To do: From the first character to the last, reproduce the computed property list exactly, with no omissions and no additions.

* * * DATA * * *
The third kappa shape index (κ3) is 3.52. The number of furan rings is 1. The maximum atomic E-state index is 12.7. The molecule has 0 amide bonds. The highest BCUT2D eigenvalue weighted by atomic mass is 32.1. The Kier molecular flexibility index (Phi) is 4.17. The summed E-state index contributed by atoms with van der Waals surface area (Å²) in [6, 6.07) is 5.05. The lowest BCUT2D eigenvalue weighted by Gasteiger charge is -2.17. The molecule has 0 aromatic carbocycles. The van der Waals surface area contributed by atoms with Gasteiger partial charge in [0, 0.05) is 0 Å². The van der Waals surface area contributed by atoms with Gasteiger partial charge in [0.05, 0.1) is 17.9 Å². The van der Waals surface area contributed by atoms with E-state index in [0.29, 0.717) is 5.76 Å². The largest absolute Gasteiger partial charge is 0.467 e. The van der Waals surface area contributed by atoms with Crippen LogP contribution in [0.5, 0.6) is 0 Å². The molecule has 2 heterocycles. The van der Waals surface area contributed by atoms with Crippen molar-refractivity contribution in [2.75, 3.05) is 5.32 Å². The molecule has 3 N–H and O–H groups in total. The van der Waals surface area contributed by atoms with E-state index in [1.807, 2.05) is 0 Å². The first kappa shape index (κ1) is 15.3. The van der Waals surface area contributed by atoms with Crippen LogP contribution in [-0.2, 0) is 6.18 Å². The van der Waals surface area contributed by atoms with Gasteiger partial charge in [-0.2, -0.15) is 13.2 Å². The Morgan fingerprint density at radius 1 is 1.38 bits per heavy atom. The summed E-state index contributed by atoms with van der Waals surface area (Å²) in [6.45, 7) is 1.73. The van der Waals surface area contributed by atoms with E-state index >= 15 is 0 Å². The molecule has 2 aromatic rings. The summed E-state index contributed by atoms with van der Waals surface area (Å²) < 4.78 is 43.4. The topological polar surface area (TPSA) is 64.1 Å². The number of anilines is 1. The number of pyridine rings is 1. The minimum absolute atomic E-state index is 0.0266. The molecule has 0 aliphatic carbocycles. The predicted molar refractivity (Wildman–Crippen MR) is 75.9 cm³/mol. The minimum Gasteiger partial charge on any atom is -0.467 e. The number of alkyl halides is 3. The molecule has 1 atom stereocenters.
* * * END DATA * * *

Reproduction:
The third kappa shape index (κ3) is 3.52. The number of furan rings is 1. The maximum atomic E-state index is 12.7. The molecule has 0 amide bonds. The highest BCUT2D eigenvalue weighted by atomic mass is 32.1. The Kier molecular flexibility index (Phi) is 4.17. The summed E-state index contributed by atoms with van der Waals surface area (Å²) in [6, 6.07) is 5.05. The lowest BCUT2D eigenvalue weighted by Gasteiger charge is -2.17. The molecule has 0 aromatic carbocycles. The van der Waals surface area contributed by atoms with Gasteiger partial charge in [0, 0.05) is 0 Å². The van der Waals surface area contributed by atoms with Gasteiger partial charge in [0.05, 0.1) is 17.9 Å². The van der Waals surface area contributed by atoms with E-state index in [0.29, 0.717) is 5.76 Å². The largest absolute Gasteiger partial charge is 0.467 e. The van der Waals surface area contributed by atoms with Crippen LogP contribution in [0.5, 0.6) is 0 Å². The molecule has 2 heterocycles. The van der Waals surface area contributed by atoms with Crippen molar-refractivity contribution in [2.75, 3.05) is 5.32 Å². The molecule has 3 N–H and O–H groups in total. The van der Waals surface area contributed by atoms with E-state index in [1.807, 2.05) is 0 Å². The first kappa shape index (κ1) is 15.3. The van der Waals surface area contributed by atoms with Crippen LogP contribution in [-0.2, 0) is 6.18 Å². The van der Waals surface area contributed by atoms with Gasteiger partial charge in [-0.2, -0.15) is 13.2 Å². The Morgan fingerprint density at radius 1 is 1.38 bits per heavy atom. The summed E-state index contributed by atoms with van der Waals surface area (Å²) in [6.45, 7) is 1.73. The van der Waals surface area contributed by atoms with E-state index >= 15 is 0 Å². The molecule has 2 aromatic rings. The summed E-state index contributed by atoms with van der Waals surface area (Å²) < 4.78 is 43.4. The topological polar surface area (TPSA) is 64.1 Å². The number of anilines is 1. The number of pyridine rings is 1. The minimum absolute atomic E-state index is 0.0266. The molecule has 0 aliphatic carbocycles. The predicted molar refractivity (Wildman–Crippen MR) is 75.9 cm³/mol. The minimum Gasteiger partial charge on any atom is -0.467 e. The number of alkyl halides is 3. The molecule has 1 atom stereocenters.